Treating attention deficit disorder with healthy nutritional habits

More and more children in our society, perhaps up to 10 percent, are being diagnosed with attention deficit disorder, or ADD. These children may have difficulty with focus, impulsivity, hyperactivity, organization and aggressiveness. Perhaps, secondarily, they'll have issues with learning disabilities, oppositional behaviors, depression, anxiety and clumsiness.

ADD is not necessarily a biological disorder. Kids can have a hard time in school for lots of reasons, including a school or a family not meeting the needs of the child, or a society that is itself hyperactive.

Many children with attention problems are prescribed Ritalin and other stimulant medications, which often do help the child pay attention but may have serious, negative side effects. Many parents would rather turn to more holistic treatments, including nutrition. It makes sense that a brain that is well-nourished will operate more efficiently than one that isn't.

When parents come to my office for help with their children's attention problems, I ask them to write down what the child eats for three days. This often helps them realize that they could be doing more to encourage their kids to eat well.

A large study of U.S. children found that only 1 percent met all the Food and Drug Administration's recommended daily allowances for nutrients. Only 36 percent met the minimal recommendations for servings of vegetables, and of those children, one-quarter of the vegetables they ate were French fries.

Most of us know the basics of good nutrition: eat more vegetables, fruits, healthy grains, and sometimes protein, and eat less sugar, soda pop, and processed foods. It is not easy to carry out, given our busy lives, but it is not high-level science, either. As a first step, I encourage parents to regularly sit down with their children for a healthy breakfast and dinner, without the television. This will support both good nutrition and family bonding.

Given the difficulty of eating well every day, a balanced vitamin-mineral supplement that at least meets the RDAs will support the health of most children.

ADD is a complex disorder, and different nutritional interventions help with different aspects of it. If a child with ADD also has dry skin and hair, eczema, or excessive thirst or urination, he or she may benefit from adding essential fats to the diet. These come from fatty fish such as salmon and sardines, from ground flax seeds or flax oil, or from a supplement of omega-3 fatty acids, possibly along with borage or evening primrose oil. It will probably take several weeks of following these dietary changes to see a difference in both skin and attention spans.

If the child is hyperactive, he or she may benefit from getting more zinc (found in meat, dairy, and seeds), more magnesium (found in green vegetables, nuts, and whole grains), and/or more vitamin B6 (found in bananas, potatoes, and whole grains). If it's hard to get kids to eat these foods, additional supplements may be useful.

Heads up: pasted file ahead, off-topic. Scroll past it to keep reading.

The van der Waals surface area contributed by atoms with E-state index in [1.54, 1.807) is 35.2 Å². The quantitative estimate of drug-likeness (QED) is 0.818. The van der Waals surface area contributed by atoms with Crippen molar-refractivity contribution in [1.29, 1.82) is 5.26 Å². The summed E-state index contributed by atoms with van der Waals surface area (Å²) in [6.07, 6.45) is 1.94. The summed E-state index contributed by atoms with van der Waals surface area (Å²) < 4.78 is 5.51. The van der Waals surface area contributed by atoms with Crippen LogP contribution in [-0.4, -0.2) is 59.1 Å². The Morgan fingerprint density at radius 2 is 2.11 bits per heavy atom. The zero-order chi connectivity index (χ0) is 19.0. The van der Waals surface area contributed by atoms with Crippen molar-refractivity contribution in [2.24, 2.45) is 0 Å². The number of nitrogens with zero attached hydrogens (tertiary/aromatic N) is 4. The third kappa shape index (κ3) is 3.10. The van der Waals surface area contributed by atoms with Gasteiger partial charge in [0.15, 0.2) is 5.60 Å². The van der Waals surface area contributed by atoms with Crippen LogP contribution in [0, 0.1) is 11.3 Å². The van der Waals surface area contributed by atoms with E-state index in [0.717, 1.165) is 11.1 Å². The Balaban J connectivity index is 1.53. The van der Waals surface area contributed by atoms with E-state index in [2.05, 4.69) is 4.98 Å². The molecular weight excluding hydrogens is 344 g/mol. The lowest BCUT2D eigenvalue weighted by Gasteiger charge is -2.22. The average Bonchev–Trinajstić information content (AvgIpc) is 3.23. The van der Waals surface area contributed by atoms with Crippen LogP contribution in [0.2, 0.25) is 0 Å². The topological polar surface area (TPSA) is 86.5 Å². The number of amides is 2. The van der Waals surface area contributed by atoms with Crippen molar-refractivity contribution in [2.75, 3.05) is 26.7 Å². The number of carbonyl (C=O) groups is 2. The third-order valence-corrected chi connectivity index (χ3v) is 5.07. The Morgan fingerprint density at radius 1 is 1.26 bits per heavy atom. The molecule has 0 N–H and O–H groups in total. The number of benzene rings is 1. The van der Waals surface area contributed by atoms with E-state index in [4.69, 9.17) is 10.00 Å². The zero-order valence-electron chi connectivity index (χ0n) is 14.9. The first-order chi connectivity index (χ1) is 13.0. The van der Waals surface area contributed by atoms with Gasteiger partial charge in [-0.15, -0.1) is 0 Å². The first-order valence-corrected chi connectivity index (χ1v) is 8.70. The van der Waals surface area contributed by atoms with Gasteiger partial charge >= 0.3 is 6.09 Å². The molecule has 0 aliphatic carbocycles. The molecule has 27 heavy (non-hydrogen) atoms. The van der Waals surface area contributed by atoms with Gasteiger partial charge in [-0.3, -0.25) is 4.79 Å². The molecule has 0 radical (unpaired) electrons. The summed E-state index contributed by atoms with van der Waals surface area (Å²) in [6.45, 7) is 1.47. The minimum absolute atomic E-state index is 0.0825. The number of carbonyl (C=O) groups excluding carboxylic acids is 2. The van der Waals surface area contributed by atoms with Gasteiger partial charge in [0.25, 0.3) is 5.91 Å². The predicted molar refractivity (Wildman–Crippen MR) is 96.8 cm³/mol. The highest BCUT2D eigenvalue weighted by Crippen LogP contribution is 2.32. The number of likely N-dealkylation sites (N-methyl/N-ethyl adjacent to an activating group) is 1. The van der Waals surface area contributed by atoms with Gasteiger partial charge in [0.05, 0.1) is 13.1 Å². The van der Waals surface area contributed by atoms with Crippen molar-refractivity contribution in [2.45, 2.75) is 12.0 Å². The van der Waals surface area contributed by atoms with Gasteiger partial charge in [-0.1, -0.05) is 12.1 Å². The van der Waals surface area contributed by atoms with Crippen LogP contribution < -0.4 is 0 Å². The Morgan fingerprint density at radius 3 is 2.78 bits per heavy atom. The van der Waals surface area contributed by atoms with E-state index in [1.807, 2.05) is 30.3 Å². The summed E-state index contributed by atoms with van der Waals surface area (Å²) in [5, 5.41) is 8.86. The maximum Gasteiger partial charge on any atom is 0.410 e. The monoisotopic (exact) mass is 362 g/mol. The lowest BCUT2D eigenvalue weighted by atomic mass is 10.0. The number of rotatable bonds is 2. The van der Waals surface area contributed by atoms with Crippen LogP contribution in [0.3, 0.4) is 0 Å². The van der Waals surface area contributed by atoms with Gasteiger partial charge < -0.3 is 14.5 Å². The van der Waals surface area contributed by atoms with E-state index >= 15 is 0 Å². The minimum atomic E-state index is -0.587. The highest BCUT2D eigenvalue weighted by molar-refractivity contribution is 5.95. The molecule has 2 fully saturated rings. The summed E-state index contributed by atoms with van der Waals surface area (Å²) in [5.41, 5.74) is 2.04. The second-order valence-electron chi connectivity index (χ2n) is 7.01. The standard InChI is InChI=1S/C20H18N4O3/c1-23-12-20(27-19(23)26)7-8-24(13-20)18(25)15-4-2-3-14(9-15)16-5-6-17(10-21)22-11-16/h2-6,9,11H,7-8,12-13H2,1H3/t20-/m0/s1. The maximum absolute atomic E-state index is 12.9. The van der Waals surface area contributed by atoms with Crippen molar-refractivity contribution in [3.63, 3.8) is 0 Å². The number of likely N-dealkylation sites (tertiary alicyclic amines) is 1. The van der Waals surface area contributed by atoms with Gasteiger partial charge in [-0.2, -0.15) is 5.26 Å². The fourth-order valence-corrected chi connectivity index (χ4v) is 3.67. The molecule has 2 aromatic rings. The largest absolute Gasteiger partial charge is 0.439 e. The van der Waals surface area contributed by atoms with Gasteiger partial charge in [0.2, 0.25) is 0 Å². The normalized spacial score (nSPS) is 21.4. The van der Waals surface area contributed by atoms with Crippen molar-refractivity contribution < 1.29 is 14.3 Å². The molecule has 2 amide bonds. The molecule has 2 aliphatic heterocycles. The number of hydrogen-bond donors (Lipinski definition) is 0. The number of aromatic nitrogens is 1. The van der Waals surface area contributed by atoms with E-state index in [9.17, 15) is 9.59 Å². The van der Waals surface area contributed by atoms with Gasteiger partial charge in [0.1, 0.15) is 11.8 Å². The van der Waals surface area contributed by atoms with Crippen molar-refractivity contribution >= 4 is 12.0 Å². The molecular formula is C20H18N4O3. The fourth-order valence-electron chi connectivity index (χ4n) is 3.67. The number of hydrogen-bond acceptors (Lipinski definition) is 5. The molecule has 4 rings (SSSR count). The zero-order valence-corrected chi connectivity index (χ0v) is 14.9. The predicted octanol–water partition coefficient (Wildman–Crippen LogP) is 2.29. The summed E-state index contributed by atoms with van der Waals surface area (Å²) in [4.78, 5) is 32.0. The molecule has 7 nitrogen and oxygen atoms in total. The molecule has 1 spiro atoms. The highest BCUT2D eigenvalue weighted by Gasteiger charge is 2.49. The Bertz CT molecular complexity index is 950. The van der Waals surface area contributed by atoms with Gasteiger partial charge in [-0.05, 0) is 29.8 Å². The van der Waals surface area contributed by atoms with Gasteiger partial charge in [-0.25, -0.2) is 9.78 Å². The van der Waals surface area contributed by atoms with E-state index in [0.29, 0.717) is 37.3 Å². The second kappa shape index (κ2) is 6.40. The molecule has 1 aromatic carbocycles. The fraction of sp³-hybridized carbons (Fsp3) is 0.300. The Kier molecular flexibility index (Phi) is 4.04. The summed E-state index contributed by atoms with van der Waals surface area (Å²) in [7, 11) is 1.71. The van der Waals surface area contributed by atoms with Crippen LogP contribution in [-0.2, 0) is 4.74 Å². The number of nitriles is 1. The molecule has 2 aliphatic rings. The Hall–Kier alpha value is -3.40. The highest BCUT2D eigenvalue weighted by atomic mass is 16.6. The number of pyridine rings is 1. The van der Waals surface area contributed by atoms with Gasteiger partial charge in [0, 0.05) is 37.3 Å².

Many children with ADD stabilize their behaviors on a food plan that helps them keep their blood sugars even, avoiding both low and high blood sugar. A good breakfast based on protein is a great start to helping a child's brain focus in school, and healthy low-sugar meals and snacks throughout the day will keep blood sugar level.

Food allergies may also cause problems with attention. Dairy, wheat, soy, and corn are primary culprits.

Some kids are sensitive to food additives such as aspartame (an artificial sweetener) and food colorings, especially the red and yellow ones. A holistic MD or naturopath can do blood testing to help figure out which foods a child might be allergic to, or parents can do dietary testing and behavioral observation.

Although many nutrition changes are difficult to make, kids will probably enjoy being encouraged to eat more red, blue, and black cherries, grapes, and berries.

These contain chemicals called oligoproanthocyanidins (OPCs), which help reduce the theta brainwaves that make a child space out. You could make a healthy breakfast drink or snack from frozen blueberries, whey protein powder, flax oil, and dairy or soy milk, depending on food allergies.

It takes time and care to figure out what your children need and how to get them to eat it. You may not see changes for several weeks. But good nutrition leads to good health in many ways, in addition to better focus and behavior.

For more information, I recommend seeking out health professionals with expertise in nutrition and also reading the following books: 12 Effective Ways to Help Your ADD/ADHD Child, by Laura Stevens, The LCP Solution, by B. Jacqueline Stordy, and The ADD Nutrition Solution, by Marcia Zimmerman.

Elizabeth Walker, Ph.D., is a Neurofeedback Therapist in private practice in south Seattle, working with people with depression, anxiety, ADD, PTSD, migraines, and other mind/body problems. You can contact her at 725-6926, or

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